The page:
The willingness of the poor to consume may have been addressed, but it is now necessary to turn to their ability. De Vries and McKendrick both ascribe this in a large degree to the increased role of women and children in the labour force, increasing the income possibilities for a household massively. In proto-industry especially the burden on a house's finances of children was removed because it became possible for them to take up tools and help from a fairly young age. Women and children were also considered suited to the task of labour-intensive agriculture, in tasks such as weeding and pruning. As proto-industrialisation, and later industrialisation, wore on, wage rates in domestic service – which was the largest employer of women at the end of the century – rose in competition. McKendrick uses the above evidence to extend his consumer revolution to the skilled factory worker and domestic servant classes. In her study of the first half of the eighteenth century, Weatherill does not extend increased consumption down so far as the labouring poor – but Peter King finds from his study of pauper inventories that as the century wore on Weatherill's pessimism becomes less relevant.11 This does not imply ipso facto that the labouring poor are involved in social emulation, especially as some types of goods were found in the inventories of poorer households that were not found in those of richer ones. This again highlights the importance of other factors in determining the utility of different products for different people.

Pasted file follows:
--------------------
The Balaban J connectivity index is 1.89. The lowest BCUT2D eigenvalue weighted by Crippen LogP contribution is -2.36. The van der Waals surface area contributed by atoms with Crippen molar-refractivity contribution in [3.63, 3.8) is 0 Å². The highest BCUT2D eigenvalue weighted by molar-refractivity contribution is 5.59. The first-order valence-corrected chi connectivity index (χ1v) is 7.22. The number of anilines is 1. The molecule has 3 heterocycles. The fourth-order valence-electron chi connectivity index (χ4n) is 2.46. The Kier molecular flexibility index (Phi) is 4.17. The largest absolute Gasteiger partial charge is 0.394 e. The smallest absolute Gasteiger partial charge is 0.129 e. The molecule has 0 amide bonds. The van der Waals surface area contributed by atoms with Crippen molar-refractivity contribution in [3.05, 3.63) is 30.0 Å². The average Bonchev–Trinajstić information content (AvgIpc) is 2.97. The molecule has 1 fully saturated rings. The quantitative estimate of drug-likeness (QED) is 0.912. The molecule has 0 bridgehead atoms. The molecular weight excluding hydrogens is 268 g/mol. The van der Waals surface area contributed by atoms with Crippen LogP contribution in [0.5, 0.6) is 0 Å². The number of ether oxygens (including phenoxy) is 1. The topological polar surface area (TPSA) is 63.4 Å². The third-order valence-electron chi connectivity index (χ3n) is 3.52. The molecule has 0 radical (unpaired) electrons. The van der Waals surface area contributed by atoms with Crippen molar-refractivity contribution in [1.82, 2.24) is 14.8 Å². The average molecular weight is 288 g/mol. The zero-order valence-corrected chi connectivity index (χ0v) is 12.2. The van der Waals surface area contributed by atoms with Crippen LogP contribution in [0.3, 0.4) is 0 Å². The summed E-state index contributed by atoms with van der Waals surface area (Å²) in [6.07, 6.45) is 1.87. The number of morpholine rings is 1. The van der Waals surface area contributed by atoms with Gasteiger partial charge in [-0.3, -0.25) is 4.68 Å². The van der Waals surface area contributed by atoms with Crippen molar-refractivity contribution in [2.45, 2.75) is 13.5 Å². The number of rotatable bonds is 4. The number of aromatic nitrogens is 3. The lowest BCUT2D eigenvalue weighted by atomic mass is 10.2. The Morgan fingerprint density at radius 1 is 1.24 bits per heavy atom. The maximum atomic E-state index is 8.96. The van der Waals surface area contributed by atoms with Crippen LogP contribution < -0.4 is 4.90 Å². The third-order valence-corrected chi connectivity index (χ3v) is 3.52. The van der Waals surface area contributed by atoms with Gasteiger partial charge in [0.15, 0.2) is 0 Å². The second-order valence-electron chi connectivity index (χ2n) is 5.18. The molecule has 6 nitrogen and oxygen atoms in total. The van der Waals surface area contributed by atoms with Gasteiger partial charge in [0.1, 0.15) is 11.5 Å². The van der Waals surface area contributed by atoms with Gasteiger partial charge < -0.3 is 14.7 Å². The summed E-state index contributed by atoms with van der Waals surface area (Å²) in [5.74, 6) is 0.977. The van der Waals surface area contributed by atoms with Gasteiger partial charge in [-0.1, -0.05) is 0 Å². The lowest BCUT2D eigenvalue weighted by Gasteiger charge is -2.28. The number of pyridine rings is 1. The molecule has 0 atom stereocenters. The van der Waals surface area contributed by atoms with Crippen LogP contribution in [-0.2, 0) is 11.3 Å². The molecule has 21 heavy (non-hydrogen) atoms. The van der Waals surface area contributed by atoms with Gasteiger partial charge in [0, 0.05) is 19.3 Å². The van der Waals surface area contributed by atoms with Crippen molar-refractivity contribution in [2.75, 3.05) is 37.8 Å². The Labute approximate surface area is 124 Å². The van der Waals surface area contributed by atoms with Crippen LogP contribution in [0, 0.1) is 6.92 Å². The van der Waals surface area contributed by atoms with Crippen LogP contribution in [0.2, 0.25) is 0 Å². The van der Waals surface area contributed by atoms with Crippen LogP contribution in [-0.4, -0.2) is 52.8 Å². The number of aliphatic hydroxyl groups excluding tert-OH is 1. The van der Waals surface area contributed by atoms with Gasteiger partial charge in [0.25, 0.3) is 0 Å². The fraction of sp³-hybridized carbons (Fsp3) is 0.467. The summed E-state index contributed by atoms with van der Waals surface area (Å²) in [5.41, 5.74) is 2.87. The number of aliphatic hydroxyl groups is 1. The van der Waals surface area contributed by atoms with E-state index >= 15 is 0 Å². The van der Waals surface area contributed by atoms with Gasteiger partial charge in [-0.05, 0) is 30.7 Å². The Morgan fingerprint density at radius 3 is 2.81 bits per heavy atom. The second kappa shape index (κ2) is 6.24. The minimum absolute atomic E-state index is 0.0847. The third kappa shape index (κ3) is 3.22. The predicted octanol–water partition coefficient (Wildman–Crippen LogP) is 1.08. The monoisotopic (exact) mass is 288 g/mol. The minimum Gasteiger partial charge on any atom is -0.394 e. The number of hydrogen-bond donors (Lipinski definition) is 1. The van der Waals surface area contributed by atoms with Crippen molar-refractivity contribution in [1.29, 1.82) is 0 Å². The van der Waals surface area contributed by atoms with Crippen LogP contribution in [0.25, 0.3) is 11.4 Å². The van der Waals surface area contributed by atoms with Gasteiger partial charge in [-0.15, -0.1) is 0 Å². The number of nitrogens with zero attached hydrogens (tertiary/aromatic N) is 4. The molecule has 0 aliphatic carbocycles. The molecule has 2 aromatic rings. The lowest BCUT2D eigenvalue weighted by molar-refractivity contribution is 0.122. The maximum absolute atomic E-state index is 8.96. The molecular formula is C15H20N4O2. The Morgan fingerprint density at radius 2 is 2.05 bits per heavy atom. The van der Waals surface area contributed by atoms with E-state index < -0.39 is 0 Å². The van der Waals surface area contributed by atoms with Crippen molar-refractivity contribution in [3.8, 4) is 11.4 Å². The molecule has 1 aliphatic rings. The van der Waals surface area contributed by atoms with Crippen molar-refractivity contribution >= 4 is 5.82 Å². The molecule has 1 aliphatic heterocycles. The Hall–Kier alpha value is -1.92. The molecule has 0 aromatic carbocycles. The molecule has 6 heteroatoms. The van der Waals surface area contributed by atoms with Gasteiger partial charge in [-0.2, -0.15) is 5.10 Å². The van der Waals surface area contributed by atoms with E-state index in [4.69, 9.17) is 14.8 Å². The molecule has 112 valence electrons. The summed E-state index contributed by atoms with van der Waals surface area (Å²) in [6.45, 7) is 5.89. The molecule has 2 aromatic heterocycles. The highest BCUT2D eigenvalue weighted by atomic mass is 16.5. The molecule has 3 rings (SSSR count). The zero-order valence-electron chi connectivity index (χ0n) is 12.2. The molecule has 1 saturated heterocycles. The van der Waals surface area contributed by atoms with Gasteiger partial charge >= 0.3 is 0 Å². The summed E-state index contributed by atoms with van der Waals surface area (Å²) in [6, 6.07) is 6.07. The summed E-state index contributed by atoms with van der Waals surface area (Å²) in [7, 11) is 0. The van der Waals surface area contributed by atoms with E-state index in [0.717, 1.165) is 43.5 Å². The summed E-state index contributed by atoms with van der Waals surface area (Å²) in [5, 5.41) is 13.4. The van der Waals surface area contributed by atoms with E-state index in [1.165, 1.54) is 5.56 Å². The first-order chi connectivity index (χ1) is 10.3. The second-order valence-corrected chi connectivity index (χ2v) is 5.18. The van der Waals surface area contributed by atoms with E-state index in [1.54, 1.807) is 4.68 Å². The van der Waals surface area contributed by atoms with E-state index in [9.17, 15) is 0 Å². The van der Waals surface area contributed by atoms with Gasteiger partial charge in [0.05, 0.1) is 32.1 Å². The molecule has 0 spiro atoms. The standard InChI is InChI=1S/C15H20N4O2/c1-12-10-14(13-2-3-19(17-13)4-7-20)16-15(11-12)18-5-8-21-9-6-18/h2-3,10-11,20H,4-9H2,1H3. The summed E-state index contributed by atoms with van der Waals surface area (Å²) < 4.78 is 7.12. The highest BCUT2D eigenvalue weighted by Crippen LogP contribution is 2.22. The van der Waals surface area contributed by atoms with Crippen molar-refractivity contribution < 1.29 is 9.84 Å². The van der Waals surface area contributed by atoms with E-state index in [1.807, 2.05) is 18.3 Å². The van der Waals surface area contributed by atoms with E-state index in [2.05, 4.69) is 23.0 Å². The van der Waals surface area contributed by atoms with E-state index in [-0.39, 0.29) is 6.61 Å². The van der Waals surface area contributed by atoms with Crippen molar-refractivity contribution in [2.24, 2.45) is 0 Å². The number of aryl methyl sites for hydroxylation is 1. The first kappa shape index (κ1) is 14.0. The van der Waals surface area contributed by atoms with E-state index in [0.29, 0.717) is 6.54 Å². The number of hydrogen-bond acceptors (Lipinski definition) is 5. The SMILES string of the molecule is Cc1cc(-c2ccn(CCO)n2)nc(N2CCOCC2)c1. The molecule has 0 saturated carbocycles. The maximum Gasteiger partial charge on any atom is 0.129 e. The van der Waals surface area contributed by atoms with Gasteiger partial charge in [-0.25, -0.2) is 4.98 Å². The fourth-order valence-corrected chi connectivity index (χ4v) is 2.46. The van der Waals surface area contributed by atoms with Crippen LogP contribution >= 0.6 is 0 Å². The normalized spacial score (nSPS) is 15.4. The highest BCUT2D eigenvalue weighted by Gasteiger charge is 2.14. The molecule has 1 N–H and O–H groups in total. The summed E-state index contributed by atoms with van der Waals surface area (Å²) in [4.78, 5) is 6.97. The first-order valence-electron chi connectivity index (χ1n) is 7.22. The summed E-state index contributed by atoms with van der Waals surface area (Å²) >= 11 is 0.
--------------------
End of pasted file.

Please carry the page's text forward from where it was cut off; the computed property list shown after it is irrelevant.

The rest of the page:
King also says that although the material lives of the poor may have been improving, they may have been getting worse off relative to the middling sort and the upper classes due to regressive taxation and simply because the upper classes were pulling away from them. It is important to note that this does not preclude the improvement of their situation, it just points out that other peoples' situation is improving faster. But if this is true – and there is evidence that the standard of living for urban workers in London and Bath was stagnant in the eighteenth century – then it does raise the possibility that we should view increased consumption as something which primarily affected the middling sort. However, I think this would be a rash judgement. Although the middling sort were benefiting most from the proliferation of luxuries, the increasingly integrated markets meant that even the urban proletariat could purchase manufactures which they might have produced within the household were they still in the countryside. The benefits of putting women and children to work also existed in the cities as proto-industry was thriving in many areas, especially in the metropolis.